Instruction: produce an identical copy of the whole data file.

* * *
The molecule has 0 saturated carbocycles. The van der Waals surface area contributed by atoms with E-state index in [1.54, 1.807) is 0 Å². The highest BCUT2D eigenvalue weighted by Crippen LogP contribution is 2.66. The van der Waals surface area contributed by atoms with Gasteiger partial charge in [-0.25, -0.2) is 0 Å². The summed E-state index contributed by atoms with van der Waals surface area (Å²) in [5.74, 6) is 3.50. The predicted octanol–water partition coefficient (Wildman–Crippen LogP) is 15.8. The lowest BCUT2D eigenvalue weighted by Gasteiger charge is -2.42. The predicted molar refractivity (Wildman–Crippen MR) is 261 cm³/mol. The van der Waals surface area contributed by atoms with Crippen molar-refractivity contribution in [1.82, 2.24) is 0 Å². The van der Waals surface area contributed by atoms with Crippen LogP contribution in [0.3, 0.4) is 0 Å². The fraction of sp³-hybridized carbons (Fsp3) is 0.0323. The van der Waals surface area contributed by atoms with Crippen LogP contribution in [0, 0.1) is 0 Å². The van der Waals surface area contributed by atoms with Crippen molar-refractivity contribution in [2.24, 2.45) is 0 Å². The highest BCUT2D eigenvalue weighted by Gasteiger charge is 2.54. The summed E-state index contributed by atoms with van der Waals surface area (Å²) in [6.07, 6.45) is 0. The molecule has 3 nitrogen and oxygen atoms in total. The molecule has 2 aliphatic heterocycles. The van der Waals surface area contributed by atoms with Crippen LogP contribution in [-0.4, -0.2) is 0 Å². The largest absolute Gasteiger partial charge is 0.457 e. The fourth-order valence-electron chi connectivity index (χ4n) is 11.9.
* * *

The molecule has 0 saturated carbocycles. The van der Waals surface area contributed by atoms with E-state index in [1.54, 1.807) is 0 Å². The highest BCUT2D eigenvalue weighted by Crippen LogP contribution is 2.66. The van der Waals surface area contributed by atoms with Gasteiger partial charge in [-0.25, -0.2) is 0 Å². The summed E-state index contributed by atoms with van der Waals surface area (Å²) in [5.74, 6) is 3.50. The predicted octanol–water partition coefficient (Wildman–Crippen LogP) is 15.8. The lowest BCUT2D eigenvalue weighted by Gasteiger charge is -2.42. The predicted molar refractivity (Wildman–Crippen MR) is 261 cm³/mol. The van der Waals surface area contributed by atoms with Crippen molar-refractivity contribution in [1.82, 2.24) is 0 Å². The van der Waals surface area contributed by atoms with Crippen LogP contribution in [0.3, 0.4) is 0 Å². The fraction of sp³-hybridized carbons (Fsp3) is 0.0323. The van der Waals surface area contributed by atoms with Crippen LogP contribution in [0, 0.1) is 0 Å². The van der Waals surface area contributed by atoms with Crippen molar-refractivity contribution in [2.24, 2.45) is 0 Å². The highest BCUT2D eigenvalue weighted by Gasteiger charge is 2.54. The summed E-state index contributed by atoms with van der Waals surface area (Å²) in [6.07, 6.45) is 0. The molecule has 3 nitrogen and oxygen atoms in total. The molecule has 2 aliphatic heterocycles. The van der Waals surface area contributed by atoms with Crippen LogP contribution in [-0.4, -0.2) is 0 Å². The largest absolute Gasteiger partial charge is 0.457 e. The fourth-order valence-electron chi connectivity index (χ4n) is 11.9.